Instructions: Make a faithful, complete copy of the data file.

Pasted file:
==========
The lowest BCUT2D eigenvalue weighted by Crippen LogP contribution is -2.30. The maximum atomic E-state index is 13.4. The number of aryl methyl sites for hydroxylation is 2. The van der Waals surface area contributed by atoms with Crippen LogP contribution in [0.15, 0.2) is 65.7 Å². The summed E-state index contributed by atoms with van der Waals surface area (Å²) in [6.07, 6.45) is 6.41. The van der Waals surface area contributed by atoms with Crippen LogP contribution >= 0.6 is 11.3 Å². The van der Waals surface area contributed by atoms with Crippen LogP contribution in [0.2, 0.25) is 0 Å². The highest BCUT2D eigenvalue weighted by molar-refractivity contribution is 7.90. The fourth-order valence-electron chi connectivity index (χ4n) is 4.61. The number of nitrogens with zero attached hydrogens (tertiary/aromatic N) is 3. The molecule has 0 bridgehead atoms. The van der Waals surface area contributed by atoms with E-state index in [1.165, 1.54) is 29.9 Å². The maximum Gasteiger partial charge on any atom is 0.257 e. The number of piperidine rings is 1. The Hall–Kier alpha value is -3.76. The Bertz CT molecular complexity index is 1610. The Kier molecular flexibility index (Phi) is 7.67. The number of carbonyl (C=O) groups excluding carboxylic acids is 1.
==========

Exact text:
The lowest BCUT2D eigenvalue weighted by Crippen LogP contribution is -2.30. The maximum atomic E-state index is 13.4. The number of aryl methyl sites for hydroxylation is 2. The van der Waals surface area contributed by atoms with Crippen LogP contribution in [0.15, 0.2) is 65.7 Å². The summed E-state index contributed by atoms with van der Waals surface area (Å²) in [6.07, 6.45) is 6.41. The van der Waals surface area contributed by atoms with Crippen LogP contribution >= 0.6 is 11.3 Å². The van der Waals surface area contributed by atoms with Crippen LogP contribution in [0.2, 0.25) is 0 Å². The highest BCUT2D eigenvalue weighted by molar-refractivity contribution is 7.90. The fourth-order valence-electron chi connectivity index (χ4n) is 4.61. The number of nitrogens with zero attached hydrogens (tertiary/aromatic N) is 3. The molecule has 0 bridgehead atoms. The van der Waals surface area contributed by atoms with E-state index in [1.165, 1.54) is 29.9 Å². The maximum Gasteiger partial charge on any atom is 0.257 e. The number of piperidine rings is 1. The Hall–Kier alpha value is -3.76. The Bertz CT molecular complexity index is 1610. The Kier molecular flexibility index (Phi) is 7.67. The number of carbonyl (C=O) groups excluding carboxylic acids is 1.